By Wes Annac, Culture of Awareness
If you still think cannabis is a dangerous drug with no medicinal or spiritual benefits, read ahead and try to keep an open mind toward a misunderstood plant that’s been revered throughout history and was only outlawed in the past century.
Millions of people who’ve been healed by the cannabis plant are taking a stand for it and in doing so, igniting a revolution more powerful than its suppressors can handle.
We know it can heal the mind, body and spirit if used with proper intention, and we’re willing to defend it against those who know little about it beyond what the government and biased media outlets tell them.
A Spiritual Crisis
The world is in the midst of a spiritual crisis, and cannabis could very well be the answer.
It doesn’t work for everyone and some might actually feel worse or less spiritually ‘conscious’ if they use it, but in my opinion, the world would improve significantly if everyone were open to it.
More important than the effect it has on society is the effect it has on the individual. You may have heard or read reports of what it’s like – joyful, euphoric, etc. – but the focused spiritual cannabis user would describe it as essential to their meditation.
You may disagree if you think sobriety is the best or only way to approach enlightenment, but different methods work for different people. As long as you find what you seek, the methods that get you there can be judged by you alone.
Most people are unaware cannabis can help them because of their preconceived ideas of a drug they think makes you lazy, leads to something harder or holds you back in some other way.
They have no idea it can help the mind and body (not to mention the soul), and if we can change the way people perceive it, we could very well solve our spiritual crisis by sharing the truth about it with a society that’ll finally be open to what we have to say.
Cannabis = Temporary Higher Consciousness
The cannabis plant has so much to offer mankind that it’d take several books to accurately describe, and in this article, we’ll look at its role in the evolution of the soul.
The idea that cannabis can open the door to higher consciousness and oneness with God is nothing new.
Many religions past and present view it as sacred, and it’s often paired with prayer, meditation and other practices intended to invoke the presence of God (or depending on the religion, various gods).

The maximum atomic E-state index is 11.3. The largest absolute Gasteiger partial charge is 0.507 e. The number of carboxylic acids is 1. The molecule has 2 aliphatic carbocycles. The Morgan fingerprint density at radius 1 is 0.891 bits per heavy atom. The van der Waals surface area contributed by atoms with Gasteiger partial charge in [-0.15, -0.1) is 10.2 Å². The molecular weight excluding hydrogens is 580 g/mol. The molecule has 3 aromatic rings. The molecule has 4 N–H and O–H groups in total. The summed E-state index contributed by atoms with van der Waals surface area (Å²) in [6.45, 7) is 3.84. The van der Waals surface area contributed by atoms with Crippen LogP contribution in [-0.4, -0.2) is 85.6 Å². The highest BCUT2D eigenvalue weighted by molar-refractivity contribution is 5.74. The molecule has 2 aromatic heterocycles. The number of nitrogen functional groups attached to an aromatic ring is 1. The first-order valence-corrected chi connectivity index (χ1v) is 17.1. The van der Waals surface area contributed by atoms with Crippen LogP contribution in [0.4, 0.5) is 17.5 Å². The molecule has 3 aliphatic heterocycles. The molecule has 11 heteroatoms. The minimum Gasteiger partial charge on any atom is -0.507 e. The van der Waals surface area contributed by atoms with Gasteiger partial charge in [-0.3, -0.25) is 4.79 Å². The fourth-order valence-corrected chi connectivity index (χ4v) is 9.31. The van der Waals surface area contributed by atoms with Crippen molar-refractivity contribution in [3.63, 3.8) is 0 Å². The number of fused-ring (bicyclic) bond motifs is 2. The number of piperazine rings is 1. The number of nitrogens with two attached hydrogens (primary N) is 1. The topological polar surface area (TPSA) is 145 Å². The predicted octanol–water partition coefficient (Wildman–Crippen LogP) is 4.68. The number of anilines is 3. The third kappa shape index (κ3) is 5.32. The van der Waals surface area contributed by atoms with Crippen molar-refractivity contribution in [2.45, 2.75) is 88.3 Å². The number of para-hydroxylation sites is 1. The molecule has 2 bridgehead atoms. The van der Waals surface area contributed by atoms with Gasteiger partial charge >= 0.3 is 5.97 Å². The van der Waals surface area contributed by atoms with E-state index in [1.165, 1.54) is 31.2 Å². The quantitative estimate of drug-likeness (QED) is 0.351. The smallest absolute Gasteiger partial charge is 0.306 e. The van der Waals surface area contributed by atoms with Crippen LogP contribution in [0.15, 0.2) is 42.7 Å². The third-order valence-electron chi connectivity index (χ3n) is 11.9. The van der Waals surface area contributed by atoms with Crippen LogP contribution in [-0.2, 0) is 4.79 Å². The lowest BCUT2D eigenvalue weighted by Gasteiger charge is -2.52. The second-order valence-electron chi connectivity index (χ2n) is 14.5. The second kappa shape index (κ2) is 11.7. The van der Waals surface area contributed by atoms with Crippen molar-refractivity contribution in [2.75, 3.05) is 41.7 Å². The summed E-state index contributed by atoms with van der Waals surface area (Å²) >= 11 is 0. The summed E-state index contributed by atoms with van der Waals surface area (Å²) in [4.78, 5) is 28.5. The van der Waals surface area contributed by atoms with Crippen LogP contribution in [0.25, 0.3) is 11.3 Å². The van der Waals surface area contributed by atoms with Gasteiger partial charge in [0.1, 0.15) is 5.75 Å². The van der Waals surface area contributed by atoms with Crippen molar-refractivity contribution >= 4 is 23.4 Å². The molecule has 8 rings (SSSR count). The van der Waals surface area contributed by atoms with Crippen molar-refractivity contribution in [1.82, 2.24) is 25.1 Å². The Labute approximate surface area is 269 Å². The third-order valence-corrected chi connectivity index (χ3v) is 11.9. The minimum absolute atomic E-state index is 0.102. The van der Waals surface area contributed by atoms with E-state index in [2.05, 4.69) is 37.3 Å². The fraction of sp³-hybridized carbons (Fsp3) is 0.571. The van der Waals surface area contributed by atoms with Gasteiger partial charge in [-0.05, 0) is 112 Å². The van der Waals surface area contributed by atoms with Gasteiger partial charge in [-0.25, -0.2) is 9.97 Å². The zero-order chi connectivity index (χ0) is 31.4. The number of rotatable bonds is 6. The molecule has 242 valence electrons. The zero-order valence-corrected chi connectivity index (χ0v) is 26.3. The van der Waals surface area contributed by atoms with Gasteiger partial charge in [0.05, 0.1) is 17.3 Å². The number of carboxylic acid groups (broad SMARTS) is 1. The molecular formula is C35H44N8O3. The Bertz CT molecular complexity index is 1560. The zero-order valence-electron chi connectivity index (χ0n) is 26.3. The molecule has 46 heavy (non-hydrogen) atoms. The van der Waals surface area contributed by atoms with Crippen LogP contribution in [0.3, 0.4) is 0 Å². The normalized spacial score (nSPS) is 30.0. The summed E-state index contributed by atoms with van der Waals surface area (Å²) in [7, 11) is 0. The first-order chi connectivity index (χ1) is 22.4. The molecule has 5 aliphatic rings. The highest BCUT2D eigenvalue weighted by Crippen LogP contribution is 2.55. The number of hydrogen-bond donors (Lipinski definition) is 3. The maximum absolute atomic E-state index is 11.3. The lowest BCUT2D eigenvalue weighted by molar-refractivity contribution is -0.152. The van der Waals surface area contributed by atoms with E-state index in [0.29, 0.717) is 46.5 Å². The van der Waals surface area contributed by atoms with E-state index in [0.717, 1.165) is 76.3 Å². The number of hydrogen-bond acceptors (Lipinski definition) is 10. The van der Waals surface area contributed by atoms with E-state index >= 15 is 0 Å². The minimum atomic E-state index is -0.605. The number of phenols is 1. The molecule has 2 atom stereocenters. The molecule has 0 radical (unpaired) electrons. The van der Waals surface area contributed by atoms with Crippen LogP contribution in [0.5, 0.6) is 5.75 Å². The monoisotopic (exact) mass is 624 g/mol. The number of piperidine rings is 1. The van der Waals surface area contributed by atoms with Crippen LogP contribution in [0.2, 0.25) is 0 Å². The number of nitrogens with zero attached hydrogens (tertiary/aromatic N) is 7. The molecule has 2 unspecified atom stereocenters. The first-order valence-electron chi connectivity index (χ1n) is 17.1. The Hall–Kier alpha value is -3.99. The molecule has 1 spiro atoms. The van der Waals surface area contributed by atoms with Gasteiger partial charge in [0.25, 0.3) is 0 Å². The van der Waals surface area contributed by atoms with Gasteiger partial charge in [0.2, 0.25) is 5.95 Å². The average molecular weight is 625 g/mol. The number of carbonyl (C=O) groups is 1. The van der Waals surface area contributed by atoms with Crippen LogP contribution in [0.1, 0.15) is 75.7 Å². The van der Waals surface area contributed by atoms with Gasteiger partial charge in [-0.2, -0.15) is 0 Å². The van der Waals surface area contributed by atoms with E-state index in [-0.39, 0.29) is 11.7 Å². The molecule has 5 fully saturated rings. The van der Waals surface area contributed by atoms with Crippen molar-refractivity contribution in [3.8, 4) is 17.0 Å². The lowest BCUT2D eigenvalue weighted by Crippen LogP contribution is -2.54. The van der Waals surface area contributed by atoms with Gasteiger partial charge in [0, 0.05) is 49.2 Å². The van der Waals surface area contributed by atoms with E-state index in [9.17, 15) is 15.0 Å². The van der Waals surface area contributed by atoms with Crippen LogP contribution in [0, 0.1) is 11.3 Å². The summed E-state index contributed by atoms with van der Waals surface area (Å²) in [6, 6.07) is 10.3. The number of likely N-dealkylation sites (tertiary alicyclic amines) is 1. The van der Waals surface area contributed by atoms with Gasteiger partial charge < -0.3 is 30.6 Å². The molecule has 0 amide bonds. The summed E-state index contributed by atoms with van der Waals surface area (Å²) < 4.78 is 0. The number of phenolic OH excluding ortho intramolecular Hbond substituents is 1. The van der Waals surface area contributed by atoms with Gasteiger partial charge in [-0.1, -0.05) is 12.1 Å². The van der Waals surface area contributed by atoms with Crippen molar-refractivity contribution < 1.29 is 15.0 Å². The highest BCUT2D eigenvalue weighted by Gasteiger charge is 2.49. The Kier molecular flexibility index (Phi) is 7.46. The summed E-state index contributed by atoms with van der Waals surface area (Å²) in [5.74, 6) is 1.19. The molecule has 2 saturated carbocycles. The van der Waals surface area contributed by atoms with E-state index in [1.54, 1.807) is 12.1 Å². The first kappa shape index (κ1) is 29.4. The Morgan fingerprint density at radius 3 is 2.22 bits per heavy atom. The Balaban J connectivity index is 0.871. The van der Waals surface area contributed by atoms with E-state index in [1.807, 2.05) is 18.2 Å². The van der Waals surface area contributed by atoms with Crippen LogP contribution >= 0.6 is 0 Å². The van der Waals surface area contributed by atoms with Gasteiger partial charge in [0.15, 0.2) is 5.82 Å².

If used together with meditation, it’s believed to act as a channel to God by inducing a temporary higher consciousness.
In his book Cannabis and Spirituality, Stephen Gray writes that in the spiritual sense, cannabis can be a tricky subject (1).
Working with the plant properly to induce higher consciousness often involves a learning curve, and various factors influence the outcome of the high (1).
Some of these factors include dosage; your attitude toward the plant; how frequently you use it; the strain; your mind/body state; the setting; and your ability to calm the overactive mind, among others (1).
The herb is at its most powerful when used with intention and focus, and it probably won’t do much for you in the spiritual sense if used aimlessly (1). With no knowledge or focus on a higher consciousness, you’d never be guided to something you didn’t seek.
When used with proper intention, it can illuminate the illusions we carry, invite us to open the heart to a higher consciousness and enable mindful, meditative awareness, which gradually becomes our natural state of being (1).
According to Sparkcsf.org, cannabis has been used by some of the most advanced cultures throughout history as medicine and a spiritual aid (2). The religious sects that have used it through the centuries include Tibetan Buddhism, Taoism, Hinduism and Sufism (2).
The plant has been (and still is) particularly popular in India. For ‘at least three thousand years’ it has been used in Ayurvedic and Indian medicine to treat various health conditions including nausea and wasting syndromes (2).
It has also been prescribed for general health and longevity (2).
Today, bodybuilders in India use the herb as part of a ‘training regimen’ to build strength, promote digestion and gain muscle mass (2).
Religious cannabis use is prominent in South Asia: Buddhists, Shaivites, Naths and ‘Goddess Worshippers’ use it with meditation (2) and it’s used to halt the mind and induce a state of profound meditative stillness known as Samadhi (2).
Today its religious use is prominent among Tantrics in Nepal, India, Tibet and Sikkim (2).
According to the Mayahana tradition of Buddhism, the Buddha once subsisted for six years only on hemp seeds (2).
Hemp and cannabis come from the same plant; a plant which is good for society in more ways than one. Ancient and modern day societies around the world clearly were (and are) aware of this.
(1) Excerpt, Stephen Gray, Cannabis and Spirituality. Inner Traditions, n.d. – http://www.innertraditions.com/cannabis-and-spirituality.html
(2) “Spiritual Use of Cannabis”, Sparcsf.org, n.d. – http://www.sparcsf.org/learning-center/spiritual-use-canabis
(Continued in part 2 tomorrow)